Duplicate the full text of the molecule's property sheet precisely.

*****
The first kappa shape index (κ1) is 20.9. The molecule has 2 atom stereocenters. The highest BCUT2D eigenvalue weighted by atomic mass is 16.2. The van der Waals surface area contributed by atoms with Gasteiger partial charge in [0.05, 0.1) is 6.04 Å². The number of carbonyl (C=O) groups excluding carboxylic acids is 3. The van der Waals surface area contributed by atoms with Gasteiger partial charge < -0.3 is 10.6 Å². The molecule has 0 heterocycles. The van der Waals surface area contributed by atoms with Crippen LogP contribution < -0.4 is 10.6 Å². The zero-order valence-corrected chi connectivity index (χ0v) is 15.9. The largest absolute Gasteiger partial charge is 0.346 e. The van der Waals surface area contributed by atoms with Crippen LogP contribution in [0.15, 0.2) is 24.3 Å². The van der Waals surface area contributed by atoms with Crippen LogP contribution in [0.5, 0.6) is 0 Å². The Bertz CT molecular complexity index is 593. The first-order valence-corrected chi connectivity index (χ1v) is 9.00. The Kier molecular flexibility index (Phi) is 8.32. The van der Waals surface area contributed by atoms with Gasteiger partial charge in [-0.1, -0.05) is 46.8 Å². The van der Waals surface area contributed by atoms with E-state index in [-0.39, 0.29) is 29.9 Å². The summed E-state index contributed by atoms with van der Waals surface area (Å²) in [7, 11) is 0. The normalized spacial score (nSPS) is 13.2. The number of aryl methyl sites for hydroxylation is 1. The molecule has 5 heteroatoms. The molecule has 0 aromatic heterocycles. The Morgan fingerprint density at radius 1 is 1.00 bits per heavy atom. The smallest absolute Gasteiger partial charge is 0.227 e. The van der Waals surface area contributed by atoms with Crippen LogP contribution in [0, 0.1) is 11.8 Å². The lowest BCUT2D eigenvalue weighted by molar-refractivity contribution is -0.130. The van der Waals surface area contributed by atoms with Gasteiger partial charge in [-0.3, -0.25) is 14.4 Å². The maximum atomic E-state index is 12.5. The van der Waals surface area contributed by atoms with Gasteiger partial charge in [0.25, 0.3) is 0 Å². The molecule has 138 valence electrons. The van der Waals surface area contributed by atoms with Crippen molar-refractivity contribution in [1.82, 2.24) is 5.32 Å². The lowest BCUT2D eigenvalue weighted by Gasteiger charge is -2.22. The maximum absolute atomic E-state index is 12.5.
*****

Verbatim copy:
The first kappa shape index (κ1) is 20.9. The molecule has 2 atom stereocenters. The highest BCUT2D eigenvalue weighted by atomic mass is 16.2. The van der Waals surface area contributed by atoms with Gasteiger partial charge in [0.05, 0.1) is 6.04 Å². The number of carbonyl (C=O) groups excluding carboxylic acids is 3. The van der Waals surface area contributed by atoms with Gasteiger partial charge < -0.3 is 10.6 Å². The molecule has 0 heterocycles. The van der Waals surface area contributed by atoms with Crippen LogP contribution < -0.4 is 10.6 Å². The zero-order valence-corrected chi connectivity index (χ0v) is 15.9. The largest absolute Gasteiger partial charge is 0.346 e. The van der Waals surface area contributed by atoms with Crippen LogP contribution in [0.15, 0.2) is 24.3 Å². The van der Waals surface area contributed by atoms with Crippen LogP contribution in [0.5, 0.6) is 0 Å². The Bertz CT molecular complexity index is 593. The first-order valence-corrected chi connectivity index (χ1v) is 9.00. The Kier molecular flexibility index (Phi) is 8.32. The van der Waals surface area contributed by atoms with Gasteiger partial charge in [-0.1, -0.05) is 46.8 Å². The van der Waals surface area contributed by atoms with E-state index in [-0.39, 0.29) is 29.9 Å². The summed E-state index contributed by atoms with van der Waals surface area (Å²) in [7, 11) is 0. The normalized spacial score (nSPS) is 13.2. The number of aryl methyl sites for hydroxylation is 1. The molecule has 5 heteroatoms. The molecule has 0 aromatic heterocycles. The Morgan fingerprint density at radius 1 is 1.00 bits per heavy atom. The smallest absolute Gasteiger partial charge is 0.227 e. The van der Waals surface area contributed by atoms with Crippen LogP contribution in [0, 0.1) is 11.8 Å². The lowest BCUT2D eigenvalue weighted by molar-refractivity contribution is -0.130. The van der Waals surface area contributed by atoms with Gasteiger partial charge in [-0.3, -0.25) is 14.4 Å². The maximum atomic E-state index is 12.5. The van der Waals surface area contributed by atoms with Gasteiger partial charge in [0.25, 0.3) is 0 Å². The molecule has 138 valence electrons. The van der Waals surface area contributed by atoms with Crippen molar-refractivity contribution in [1.82, 2.24) is 5.32 Å². The lowest BCUT2D eigenvalue weighted by Gasteiger charge is -2.22. The maximum absolute atomic E-state index is 12.5.